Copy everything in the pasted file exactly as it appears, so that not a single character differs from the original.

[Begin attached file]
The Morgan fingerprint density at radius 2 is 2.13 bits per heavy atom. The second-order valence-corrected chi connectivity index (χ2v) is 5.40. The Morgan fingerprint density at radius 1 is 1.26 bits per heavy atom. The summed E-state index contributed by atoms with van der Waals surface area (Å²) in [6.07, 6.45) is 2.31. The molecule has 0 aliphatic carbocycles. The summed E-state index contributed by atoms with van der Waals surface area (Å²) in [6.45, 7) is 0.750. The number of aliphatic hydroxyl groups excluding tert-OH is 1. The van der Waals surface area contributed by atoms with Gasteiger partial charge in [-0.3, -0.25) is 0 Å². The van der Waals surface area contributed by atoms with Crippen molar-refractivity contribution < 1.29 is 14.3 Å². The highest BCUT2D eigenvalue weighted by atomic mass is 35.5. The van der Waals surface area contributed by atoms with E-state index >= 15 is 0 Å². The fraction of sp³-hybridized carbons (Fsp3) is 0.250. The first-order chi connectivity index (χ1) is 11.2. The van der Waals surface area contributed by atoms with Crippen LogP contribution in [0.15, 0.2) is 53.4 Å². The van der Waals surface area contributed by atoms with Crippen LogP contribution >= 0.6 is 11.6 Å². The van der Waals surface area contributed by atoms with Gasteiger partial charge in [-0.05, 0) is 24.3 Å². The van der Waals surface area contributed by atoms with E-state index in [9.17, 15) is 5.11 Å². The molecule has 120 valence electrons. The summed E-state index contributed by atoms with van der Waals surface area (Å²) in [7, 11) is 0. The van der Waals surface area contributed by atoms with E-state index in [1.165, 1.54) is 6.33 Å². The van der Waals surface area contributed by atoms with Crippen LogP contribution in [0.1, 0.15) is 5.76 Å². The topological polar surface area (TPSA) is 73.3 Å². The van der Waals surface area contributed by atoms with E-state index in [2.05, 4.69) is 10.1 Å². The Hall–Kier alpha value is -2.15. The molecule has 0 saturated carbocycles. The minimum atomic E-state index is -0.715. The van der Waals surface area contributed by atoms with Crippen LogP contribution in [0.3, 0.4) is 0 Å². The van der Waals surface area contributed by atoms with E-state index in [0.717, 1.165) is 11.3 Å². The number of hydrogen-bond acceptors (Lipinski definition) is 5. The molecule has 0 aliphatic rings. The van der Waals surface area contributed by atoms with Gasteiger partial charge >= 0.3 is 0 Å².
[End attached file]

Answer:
The Morgan fingerprint density at radius 2 is 2.13 bits per heavy atom. The second-order valence-corrected chi connectivity index (χ2v) is 5.40. The Morgan fingerprint density at radius 1 is 1.26 bits per heavy atom. The summed E-state index contributed by atoms with van der Waals surface area (Å²) in [6.07, 6.45) is 2.31. The molecule has 0 aliphatic carbocycles. The summed E-state index contributed by atoms with van der Waals surface area (Å²) in [6.45, 7) is 0.750. The number of aliphatic hydroxyl groups excluding tert-OH is 1. The van der Waals surface area contributed by atoms with Gasteiger partial charge in [-0.3, -0.25) is 0 Å². The van der Waals surface area contributed by atoms with Crippen molar-refractivity contribution < 1.29 is 14.3 Å². The highest BCUT2D eigenvalue weighted by atomic mass is 35.5. The van der Waals surface area contributed by atoms with E-state index >= 15 is 0 Å². The fraction of sp³-hybridized carbons (Fsp3) is 0.250. The first-order chi connectivity index (χ1) is 11.2. The van der Waals surface area contributed by atoms with Crippen LogP contribution in [0.15, 0.2) is 53.4 Å². The van der Waals surface area contributed by atoms with Crippen LogP contribution >= 0.6 is 11.6 Å². The van der Waals surface area contributed by atoms with Gasteiger partial charge in [-0.05, 0) is 24.3 Å². The van der Waals surface area contributed by atoms with E-state index in [9.17, 15) is 5.11 Å². The molecule has 120 valence electrons. The summed E-state index contributed by atoms with van der Waals surface area (Å²) in [7, 11) is 0. The van der Waals surface area contributed by atoms with E-state index in [1.165, 1.54) is 6.33 Å². The van der Waals surface area contributed by atoms with Crippen LogP contribution in [0.1, 0.15) is 5.76 Å². The topological polar surface area (TPSA) is 73.3 Å². The van der Waals surface area contributed by atoms with E-state index in [2.05, 4.69) is 10.1 Å². The Hall–Kier alpha value is -2.15. The molecule has 0 saturated carbocycles. The minimum atomic E-state index is -0.715. The van der Waals surface area contributed by atoms with Crippen LogP contribution in [0.3, 0.4) is 0 Å². The van der Waals surface area contributed by atoms with E-state index in [0.717, 1.165) is 11.3 Å². The number of hydrogen-bond acceptors (Lipinski definition) is 5. The molecule has 0 aliphatic rings. The van der Waals surface area contributed by atoms with Gasteiger partial charge >= 0.3 is 0 Å².